We all know that patching is something we should do. Some of us even consider it something we must do. But I don’t think any of us consider how much it could cost us if we didn’t, so take heed of the following object lesson. Anchorage Community Mental Health Services (ACMHS) was fined US $150,000 after a data breach resulted in attackers gaining access to the Personally Identifiable Information (PII) of over 2,700 individuals. In investigating the breach, the Department of Health and Human Services’ Office for Civil Rights (OCR) found that missing software patches directly contributed to the breach, and used HIPAA to invoke a sanction and fine.
ACMHS experienced a compromise of their systems stemming from a malware incident in March of 2012. In June 2012, the OCR opened an investigation after receiving notification of the incident and resulting data leakage. In the course of the investigation, it was determined that while ACMHS had adopted a set of standards for HIPAA compliance as early as 2005, they were not following these standards. Jocelyn Samuels, the director of OCR, was quoted as saying: “Successful HIPAA compliance requires a common sense approach to assessing and addressing the risks to ePHI on a regular basis. This includes reviewing systems for unpatched vulnerabilities and unsupported software that can leave patient information susceptible to malware and other risks.”
ACMHS will have to revise their policies and procedures and provide training to all personnel on HIPAA requirements and safe data handling, and conduct annual risk assessments with documentation on issued uncovered and remedial actions taken.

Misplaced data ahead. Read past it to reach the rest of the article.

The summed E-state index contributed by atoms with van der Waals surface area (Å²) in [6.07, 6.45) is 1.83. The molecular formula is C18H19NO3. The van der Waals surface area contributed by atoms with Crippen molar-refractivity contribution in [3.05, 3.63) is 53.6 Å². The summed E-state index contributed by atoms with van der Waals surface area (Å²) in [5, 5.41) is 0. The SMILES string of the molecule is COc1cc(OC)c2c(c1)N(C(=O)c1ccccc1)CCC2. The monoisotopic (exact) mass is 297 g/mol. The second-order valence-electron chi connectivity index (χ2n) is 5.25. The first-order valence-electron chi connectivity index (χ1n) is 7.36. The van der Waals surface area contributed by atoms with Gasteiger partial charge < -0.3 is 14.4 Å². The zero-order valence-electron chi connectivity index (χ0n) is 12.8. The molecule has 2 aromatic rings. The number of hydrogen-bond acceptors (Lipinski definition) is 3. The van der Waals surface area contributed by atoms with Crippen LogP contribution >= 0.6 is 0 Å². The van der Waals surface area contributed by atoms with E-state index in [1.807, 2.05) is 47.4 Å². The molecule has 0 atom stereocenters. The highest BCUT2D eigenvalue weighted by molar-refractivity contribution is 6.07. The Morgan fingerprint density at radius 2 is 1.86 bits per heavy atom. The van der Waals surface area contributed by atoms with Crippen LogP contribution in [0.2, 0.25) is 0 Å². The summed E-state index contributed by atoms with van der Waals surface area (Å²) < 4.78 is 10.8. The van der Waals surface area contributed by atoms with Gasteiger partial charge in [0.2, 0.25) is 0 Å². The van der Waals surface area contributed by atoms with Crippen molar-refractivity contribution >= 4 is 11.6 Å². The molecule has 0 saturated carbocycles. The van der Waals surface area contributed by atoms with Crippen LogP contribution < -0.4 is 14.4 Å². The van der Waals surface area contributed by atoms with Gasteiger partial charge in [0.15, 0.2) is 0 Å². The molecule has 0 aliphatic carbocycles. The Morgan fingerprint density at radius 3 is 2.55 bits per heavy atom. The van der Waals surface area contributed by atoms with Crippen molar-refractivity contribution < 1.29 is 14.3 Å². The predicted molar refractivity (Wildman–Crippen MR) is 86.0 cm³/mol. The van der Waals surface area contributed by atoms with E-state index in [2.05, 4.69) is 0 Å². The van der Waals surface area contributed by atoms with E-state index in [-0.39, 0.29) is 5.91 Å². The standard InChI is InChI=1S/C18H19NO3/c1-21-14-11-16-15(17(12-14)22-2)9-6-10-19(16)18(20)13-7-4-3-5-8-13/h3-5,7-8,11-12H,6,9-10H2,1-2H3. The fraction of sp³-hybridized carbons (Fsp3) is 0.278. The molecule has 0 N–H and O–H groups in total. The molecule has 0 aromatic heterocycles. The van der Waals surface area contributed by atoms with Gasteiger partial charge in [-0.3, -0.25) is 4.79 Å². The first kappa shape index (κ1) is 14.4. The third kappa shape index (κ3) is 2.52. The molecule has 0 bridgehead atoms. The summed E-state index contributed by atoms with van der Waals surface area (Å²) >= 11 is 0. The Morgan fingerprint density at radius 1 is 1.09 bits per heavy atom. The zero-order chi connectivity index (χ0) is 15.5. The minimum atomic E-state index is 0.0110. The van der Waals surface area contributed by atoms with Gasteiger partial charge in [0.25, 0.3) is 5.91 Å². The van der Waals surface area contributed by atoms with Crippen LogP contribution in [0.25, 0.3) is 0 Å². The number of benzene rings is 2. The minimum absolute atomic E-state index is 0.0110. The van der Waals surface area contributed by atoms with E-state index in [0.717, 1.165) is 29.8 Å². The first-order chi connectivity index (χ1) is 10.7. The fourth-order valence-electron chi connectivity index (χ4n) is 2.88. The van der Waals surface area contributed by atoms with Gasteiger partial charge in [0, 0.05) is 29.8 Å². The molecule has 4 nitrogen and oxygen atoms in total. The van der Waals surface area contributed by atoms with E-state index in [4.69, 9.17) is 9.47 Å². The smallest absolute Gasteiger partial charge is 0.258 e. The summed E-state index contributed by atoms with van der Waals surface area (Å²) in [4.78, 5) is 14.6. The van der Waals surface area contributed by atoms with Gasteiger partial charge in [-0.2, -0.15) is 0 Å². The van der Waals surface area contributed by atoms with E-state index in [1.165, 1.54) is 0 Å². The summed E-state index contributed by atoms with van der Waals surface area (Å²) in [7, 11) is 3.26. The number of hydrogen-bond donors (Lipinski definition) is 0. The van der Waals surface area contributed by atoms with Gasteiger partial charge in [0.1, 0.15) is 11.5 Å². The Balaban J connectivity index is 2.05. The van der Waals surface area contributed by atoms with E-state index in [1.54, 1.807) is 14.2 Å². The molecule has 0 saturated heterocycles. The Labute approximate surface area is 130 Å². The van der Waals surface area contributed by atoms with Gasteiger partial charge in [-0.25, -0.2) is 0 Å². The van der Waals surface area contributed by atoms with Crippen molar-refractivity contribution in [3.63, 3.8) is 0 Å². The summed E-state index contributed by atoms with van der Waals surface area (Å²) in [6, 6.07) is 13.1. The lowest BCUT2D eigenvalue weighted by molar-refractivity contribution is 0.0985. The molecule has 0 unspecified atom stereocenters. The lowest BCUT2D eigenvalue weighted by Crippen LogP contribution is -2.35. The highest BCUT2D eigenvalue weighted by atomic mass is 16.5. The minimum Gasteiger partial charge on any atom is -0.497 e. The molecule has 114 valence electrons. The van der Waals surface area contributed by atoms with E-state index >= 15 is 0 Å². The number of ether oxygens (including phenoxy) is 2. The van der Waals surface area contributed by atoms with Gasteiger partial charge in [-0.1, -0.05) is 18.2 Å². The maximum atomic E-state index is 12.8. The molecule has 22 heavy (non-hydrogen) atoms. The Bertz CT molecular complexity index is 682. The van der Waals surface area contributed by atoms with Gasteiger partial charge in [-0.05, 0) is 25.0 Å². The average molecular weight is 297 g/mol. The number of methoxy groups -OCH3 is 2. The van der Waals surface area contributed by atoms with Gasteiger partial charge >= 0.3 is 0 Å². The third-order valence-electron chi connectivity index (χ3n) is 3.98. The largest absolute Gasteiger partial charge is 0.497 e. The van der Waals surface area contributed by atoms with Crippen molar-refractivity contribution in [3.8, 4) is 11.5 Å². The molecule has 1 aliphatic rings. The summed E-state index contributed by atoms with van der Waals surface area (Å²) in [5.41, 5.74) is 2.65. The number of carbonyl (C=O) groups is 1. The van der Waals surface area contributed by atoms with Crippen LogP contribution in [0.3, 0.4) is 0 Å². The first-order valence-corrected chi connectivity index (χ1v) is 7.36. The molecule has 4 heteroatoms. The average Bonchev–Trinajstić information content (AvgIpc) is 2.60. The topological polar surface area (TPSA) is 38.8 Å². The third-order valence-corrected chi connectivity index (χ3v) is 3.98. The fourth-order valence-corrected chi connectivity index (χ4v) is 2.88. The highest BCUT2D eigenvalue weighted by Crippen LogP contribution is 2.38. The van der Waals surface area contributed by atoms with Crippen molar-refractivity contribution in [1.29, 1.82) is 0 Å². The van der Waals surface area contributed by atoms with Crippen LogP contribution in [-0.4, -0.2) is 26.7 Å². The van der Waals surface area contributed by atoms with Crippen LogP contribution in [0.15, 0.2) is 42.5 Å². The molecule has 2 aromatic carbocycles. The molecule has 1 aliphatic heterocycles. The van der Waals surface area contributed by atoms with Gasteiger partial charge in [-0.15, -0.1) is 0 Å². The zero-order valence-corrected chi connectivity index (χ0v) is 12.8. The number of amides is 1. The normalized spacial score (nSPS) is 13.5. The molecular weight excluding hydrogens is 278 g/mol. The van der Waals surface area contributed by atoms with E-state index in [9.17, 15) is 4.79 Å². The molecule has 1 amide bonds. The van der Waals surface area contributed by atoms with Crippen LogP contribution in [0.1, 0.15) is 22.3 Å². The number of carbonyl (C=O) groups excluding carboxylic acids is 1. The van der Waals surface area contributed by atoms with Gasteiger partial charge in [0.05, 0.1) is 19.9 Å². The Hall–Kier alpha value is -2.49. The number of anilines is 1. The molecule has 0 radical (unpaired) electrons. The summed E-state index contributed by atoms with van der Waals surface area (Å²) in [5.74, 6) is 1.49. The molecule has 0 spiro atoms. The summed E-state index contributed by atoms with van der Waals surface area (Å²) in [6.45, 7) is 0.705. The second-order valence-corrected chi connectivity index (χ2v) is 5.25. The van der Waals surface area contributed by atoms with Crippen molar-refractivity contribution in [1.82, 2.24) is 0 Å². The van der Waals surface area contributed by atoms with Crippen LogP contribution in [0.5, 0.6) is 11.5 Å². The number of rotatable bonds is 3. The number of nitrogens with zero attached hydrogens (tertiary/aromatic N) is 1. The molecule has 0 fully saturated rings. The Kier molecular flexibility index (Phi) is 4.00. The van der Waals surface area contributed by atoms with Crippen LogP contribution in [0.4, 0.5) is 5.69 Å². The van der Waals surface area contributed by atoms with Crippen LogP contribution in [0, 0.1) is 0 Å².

This is not the first time OCR has imposed fines on healthcare providers. New York Presbyterian Hospital and Columbia University were together fined almost $5 million dollars for storing PII in an unencrypted format, and Parkview Health System was fined $800,000 related to the improper disposal of paper copies of thousands of patients. However, this is the first time a company was fined for an incident that resulted from something that was so easily avoidable. Not applying patches left a vulnerability exploited by malware that resulted in the data breach. Given the cost of living in Alaska, $150K would probably have paid for a patch management application and an full time employee to run it for several years.
It’s important to note that the bulletin does not state what was unpatched. Whether it was an operating system, office suite, or a third-party application, a patch management solution with the ability to update both operating systems and applications would have been key, could have prevented this breach, and certainly would have helped ACMHS to avoid such a large fine. Whether your company is covered by HIPAA, PCI DSS or other compliance regulations, it’s clear that this should be a wakeup call for patch management. If the US government can fine companies for not patching, it won’t be long before consumers can sue businesses for the same thing if their PII is lost as a result.
You can read more about the incident, the investigation, the findings, and the fine at http://www.hhs.gov/ocr/privacy/hipaa/enforcement/examples/acmhs/acmhsbulletin.pdf. And you can read more about GFI LanGuard at http://www.gfi.com/products-and-solutions/network-security-solutions/gfi-languard to learn about how GFI LanGuard can solve your patch management challenges.